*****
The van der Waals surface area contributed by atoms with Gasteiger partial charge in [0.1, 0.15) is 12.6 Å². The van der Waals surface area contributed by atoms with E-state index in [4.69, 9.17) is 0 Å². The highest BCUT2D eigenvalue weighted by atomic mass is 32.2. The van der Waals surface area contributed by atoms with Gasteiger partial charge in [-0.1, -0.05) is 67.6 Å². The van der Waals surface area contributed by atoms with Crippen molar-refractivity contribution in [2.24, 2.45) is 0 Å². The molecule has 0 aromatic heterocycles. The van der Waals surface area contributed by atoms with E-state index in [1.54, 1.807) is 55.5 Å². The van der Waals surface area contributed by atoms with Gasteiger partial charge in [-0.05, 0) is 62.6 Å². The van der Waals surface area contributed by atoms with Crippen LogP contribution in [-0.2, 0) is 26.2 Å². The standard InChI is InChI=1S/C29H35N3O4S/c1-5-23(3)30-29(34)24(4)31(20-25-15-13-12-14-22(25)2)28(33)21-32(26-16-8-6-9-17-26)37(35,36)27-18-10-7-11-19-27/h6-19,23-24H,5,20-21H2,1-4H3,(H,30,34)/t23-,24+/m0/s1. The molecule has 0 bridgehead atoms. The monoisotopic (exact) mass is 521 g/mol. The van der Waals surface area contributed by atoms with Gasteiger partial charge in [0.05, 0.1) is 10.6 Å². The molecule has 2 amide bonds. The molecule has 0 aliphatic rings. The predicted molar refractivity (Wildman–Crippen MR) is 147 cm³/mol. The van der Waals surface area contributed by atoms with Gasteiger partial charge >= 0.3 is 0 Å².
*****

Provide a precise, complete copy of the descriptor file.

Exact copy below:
The van der Waals surface area contributed by atoms with Gasteiger partial charge in [0.1, 0.15) is 12.6 Å². The van der Waals surface area contributed by atoms with E-state index in [4.69, 9.17) is 0 Å². The highest BCUT2D eigenvalue weighted by atomic mass is 32.2. The van der Waals surface area contributed by atoms with Gasteiger partial charge in [-0.1, -0.05) is 67.6 Å². The van der Waals surface area contributed by atoms with Crippen molar-refractivity contribution in [2.24, 2.45) is 0 Å². The molecule has 0 aromatic heterocycles. The van der Waals surface area contributed by atoms with E-state index in [1.54, 1.807) is 55.5 Å². The van der Waals surface area contributed by atoms with Gasteiger partial charge in [-0.05, 0) is 62.6 Å². The van der Waals surface area contributed by atoms with Crippen LogP contribution in [-0.2, 0) is 26.2 Å². The standard InChI is InChI=1S/C29H35N3O4S/c1-5-23(3)30-29(34)24(4)31(20-25-15-13-12-14-22(25)2)28(33)21-32(26-16-8-6-9-17-26)37(35,36)27-18-10-7-11-19-27/h6-19,23-24H,5,20-21H2,1-4H3,(H,30,34)/t23-,24+/m0/s1. The molecule has 0 bridgehead atoms. The monoisotopic (exact) mass is 521 g/mol. The van der Waals surface area contributed by atoms with Gasteiger partial charge in [0.05, 0.1) is 10.6 Å². The molecule has 2 amide bonds. The molecule has 0 aliphatic rings. The predicted molar refractivity (Wildman–Crippen MR) is 147 cm³/mol. The van der Waals surface area contributed by atoms with Gasteiger partial charge >= 0.3 is 0 Å².